AC Compressor Replacement Estimate for BMW 318i

BMW 318i AC Compressor Replacement costs $1125 on average. Following is a breakdown of the labor and parts estimates.

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YourMechanic Price
$696 to $1463
Labor: $154 -$400
Parts: $542 -$1063
Average Dealer price
$1289 to 2592
Average Shop price
$861 to 1746
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CarServiceYourMechanic PriceShop/Dealer Price
1996 BMW 318iL4-1.9LService typeAC Compressor ReplacementYourMechanic Price$1415.23Shop/Dealer Price$1799.10 - $2733.44
1998 BMW 318iL4-1.9LService typeAC Compressor ReplacementYourMechanic Price$1281.97Shop/Dealer Price$1620.13 - $2508.23
1997 BMW 318iL4-1.9LService typeAC Compressor ReplacementYourMechanic Price$1281.97Shop/Dealer Price$1619.96 - $2507.93
1993 BMW 318iL4-1.8LService typeAC Compressor ReplacementYourMechanic Price$1372.97Shop/Dealer Price$1744.17 - $2657.06
1985 BMW 318iL4-1.8LService typeAC Compressor ReplacementYourMechanic Price$935.83Shop/Dealer Price$1209.43 - $1744.16
1995 BMW 318iL4-1.8LService typeAC Compressor ReplacementYourMechanic Price$1415.23Shop/Dealer Price$1799.07 - $2733.39
1984 BMW 318iL4-1.8LService typeAC Compressor ReplacementYourMechanic Price$951.11Shop/Dealer Price$1229.20 - $1775.88
1992 BMW 318iL4-1.8LService typeAC Compressor ReplacementYourMechanic Price$897.92Shop/Dealer Price$1152.90 - $1699.58
Show example BMW 318i AC Compressor Replacement prices
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Parts required for a BMW 318i AC Compressor Replacement

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Rodney fixes all my problems. He would not give up until he found the complication that ignites my SES light, and then fixed the main trouble. I admire his effort and honesty. What an expert.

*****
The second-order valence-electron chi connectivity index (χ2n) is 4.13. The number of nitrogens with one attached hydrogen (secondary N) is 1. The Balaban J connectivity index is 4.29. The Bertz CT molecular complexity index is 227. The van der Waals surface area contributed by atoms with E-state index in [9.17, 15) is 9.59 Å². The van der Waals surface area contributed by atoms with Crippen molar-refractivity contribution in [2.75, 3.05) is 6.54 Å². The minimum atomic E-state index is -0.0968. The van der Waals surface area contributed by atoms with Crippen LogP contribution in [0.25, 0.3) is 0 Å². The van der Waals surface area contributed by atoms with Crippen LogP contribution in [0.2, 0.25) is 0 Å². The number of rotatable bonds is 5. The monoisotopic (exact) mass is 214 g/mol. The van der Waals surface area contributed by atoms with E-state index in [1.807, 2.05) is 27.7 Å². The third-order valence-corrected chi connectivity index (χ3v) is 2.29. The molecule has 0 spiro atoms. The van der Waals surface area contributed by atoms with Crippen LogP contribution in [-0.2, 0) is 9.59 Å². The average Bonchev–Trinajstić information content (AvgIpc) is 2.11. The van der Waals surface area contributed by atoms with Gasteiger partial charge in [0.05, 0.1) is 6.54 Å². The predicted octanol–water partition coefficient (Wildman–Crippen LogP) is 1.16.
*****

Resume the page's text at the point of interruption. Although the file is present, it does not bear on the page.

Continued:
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13 years of experience
Daniel did an awesome job in replacing the radiator and finding the problem with the 'Check Engine soon' light in my car. Highly professional and experienced person. Would definitely recommend.
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All about AC Compressor Replacement

An AC system has many components: compressor, condenser, receiver dryer, evaporator, and hoses. The compressor, the “heart” of the car’s air conditioning system works like a pump taking refrigerant, (R-12 in older cars, R-134a in 1995 and newer cars) and pressurizing it, passing it along to the evaporator. The AC compressor has several moving parts (including pistons and valves). These internal parts can fail, causing the AC compressor to stop working. It is common for the internal parts of the compressor to come apart and disperse metallic debris throughout the system. Consequently, it is a requirement to replace the orifice tube and the receiver dryer when replacing the compressor since some of the debris may have ended up there. For an AC compressor to work, it needs a clutch, bearing, and an electrical connector. The clutch is driven by a drive/serpentine belt, which engages the compressor when you switch on the AC. The clutch can burn or the bearing can fail. If the bearing or clutch have failed, it is recommended that the compressor be replaced. Sometimes replacing the entire compressor with a remanufactured one can be cheaper than replacing an individual clutch or bearings. It is also common for the seals in the AC compressor to go bad. The compressor may start leaking refrigerant and/or the AC oil. If the seals no longer hold, you will need a new compressor, as the seals cannot be replaced. A compressor may also fail if there is sludge or debris in the air conditioning system. If there is sludge or debris, the hoses, evaporator, and condenser should be flushed to get rid of the contaminants. When it is not possible to flush the parts, you may need to replace those parts.

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